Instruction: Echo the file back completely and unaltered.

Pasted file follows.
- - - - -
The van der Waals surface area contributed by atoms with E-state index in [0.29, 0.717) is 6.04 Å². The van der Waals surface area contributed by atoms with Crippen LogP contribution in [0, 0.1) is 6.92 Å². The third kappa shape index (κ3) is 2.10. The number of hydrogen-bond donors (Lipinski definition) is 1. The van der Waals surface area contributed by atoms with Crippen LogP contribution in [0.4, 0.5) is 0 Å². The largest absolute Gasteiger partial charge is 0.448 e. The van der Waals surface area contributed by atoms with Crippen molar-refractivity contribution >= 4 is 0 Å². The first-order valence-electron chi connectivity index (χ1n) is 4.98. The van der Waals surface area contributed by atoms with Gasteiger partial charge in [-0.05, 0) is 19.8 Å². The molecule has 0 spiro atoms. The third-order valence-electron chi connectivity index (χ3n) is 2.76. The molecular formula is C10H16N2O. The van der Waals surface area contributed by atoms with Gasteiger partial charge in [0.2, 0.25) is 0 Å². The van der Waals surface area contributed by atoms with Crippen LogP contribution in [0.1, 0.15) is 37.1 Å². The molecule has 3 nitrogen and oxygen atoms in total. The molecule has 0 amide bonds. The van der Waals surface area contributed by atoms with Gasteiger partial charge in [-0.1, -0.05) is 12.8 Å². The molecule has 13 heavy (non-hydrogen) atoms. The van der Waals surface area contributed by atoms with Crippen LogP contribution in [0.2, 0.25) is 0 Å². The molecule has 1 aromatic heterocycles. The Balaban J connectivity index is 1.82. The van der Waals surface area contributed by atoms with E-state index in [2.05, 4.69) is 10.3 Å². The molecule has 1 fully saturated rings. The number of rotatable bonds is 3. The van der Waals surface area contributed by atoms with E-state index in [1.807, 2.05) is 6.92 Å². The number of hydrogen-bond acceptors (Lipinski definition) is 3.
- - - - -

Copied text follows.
The van der Waals surface area contributed by atoms with E-state index in [0.29, 0.717) is 6.04 Å². The van der Waals surface area contributed by atoms with Crippen LogP contribution in [0, 0.1) is 6.92 Å². The third kappa shape index (κ3) is 2.10. The number of hydrogen-bond donors (Lipinski definition) is 1. The van der Waals surface area contributed by atoms with Crippen LogP contribution in [0.4, 0.5) is 0 Å². The largest absolute Gasteiger partial charge is 0.448 e. The van der Waals surface area contributed by atoms with Crippen molar-refractivity contribution >= 4 is 0 Å². The first-order valence-electron chi connectivity index (χ1n) is 4.98. The van der Waals surface area contributed by atoms with Gasteiger partial charge in [-0.05, 0) is 19.8 Å². The molecule has 0 spiro atoms. The third-order valence-electron chi connectivity index (χ3n) is 2.76. The molecular formula is C10H16N2O. The van der Waals surface area contributed by atoms with Gasteiger partial charge in [0.2, 0.25) is 0 Å². The van der Waals surface area contributed by atoms with Crippen LogP contribution in [0.1, 0.15) is 37.1 Å². The molecule has 3 nitrogen and oxygen atoms in total. The molecule has 0 amide bonds. The van der Waals surface area contributed by atoms with Gasteiger partial charge in [-0.1, -0.05) is 12.8 Å². The molecule has 13 heavy (non-hydrogen) atoms. The van der Waals surface area contributed by atoms with Crippen LogP contribution in [0.2, 0.25) is 0 Å². The molecule has 1 aromatic heterocycles. The Balaban J connectivity index is 1.82. The van der Waals surface area contributed by atoms with E-state index in [2.05, 4.69) is 10.3 Å². The molecule has 1 fully saturated rings. The number of rotatable bonds is 3. The van der Waals surface area contributed by atoms with E-state index in [1.807, 2.05) is 6.92 Å². The number of hydrogen-bond acceptors (Lipinski definition) is 3.